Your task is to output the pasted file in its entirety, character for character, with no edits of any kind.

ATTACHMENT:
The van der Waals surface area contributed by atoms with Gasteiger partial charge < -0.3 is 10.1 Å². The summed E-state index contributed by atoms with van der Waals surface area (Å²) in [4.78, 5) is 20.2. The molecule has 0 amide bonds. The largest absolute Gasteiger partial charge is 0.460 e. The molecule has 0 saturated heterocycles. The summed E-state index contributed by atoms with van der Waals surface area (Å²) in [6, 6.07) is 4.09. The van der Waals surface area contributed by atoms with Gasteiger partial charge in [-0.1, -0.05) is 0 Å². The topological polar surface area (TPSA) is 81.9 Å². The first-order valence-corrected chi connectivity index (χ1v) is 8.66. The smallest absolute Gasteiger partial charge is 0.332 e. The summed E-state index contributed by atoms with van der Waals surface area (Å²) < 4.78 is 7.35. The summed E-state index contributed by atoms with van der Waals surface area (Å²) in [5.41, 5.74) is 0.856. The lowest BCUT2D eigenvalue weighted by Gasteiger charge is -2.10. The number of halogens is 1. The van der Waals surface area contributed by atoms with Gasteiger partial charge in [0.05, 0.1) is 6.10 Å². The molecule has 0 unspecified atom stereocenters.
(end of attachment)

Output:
The van der Waals surface area contributed by atoms with Gasteiger partial charge < -0.3 is 10.1 Å². The summed E-state index contributed by atoms with van der Waals surface area (Å²) in [4.78, 5) is 20.2. The molecule has 0 amide bonds. The largest absolute Gasteiger partial charge is 0.460 e. The molecule has 0 saturated heterocycles. The summed E-state index contributed by atoms with van der Waals surface area (Å²) in [6, 6.07) is 4.09. The van der Waals surface area contributed by atoms with Gasteiger partial charge in [-0.1, -0.05) is 0 Å². The topological polar surface area (TPSA) is 81.9 Å². The first-order valence-corrected chi connectivity index (χ1v) is 8.66. The smallest absolute Gasteiger partial charge is 0.332 e. The summed E-state index contributed by atoms with van der Waals surface area (Å²) < 4.78 is 7.35. The summed E-state index contributed by atoms with van der Waals surface area (Å²) in [5.41, 5.74) is 0.856. The lowest BCUT2D eigenvalue weighted by Gasteiger charge is -2.10. The number of halogens is 1. The van der Waals surface area contributed by atoms with Gasteiger partial charge in [0.05, 0.1) is 6.10 Å². The molecule has 0 unspecified atom stereocenters.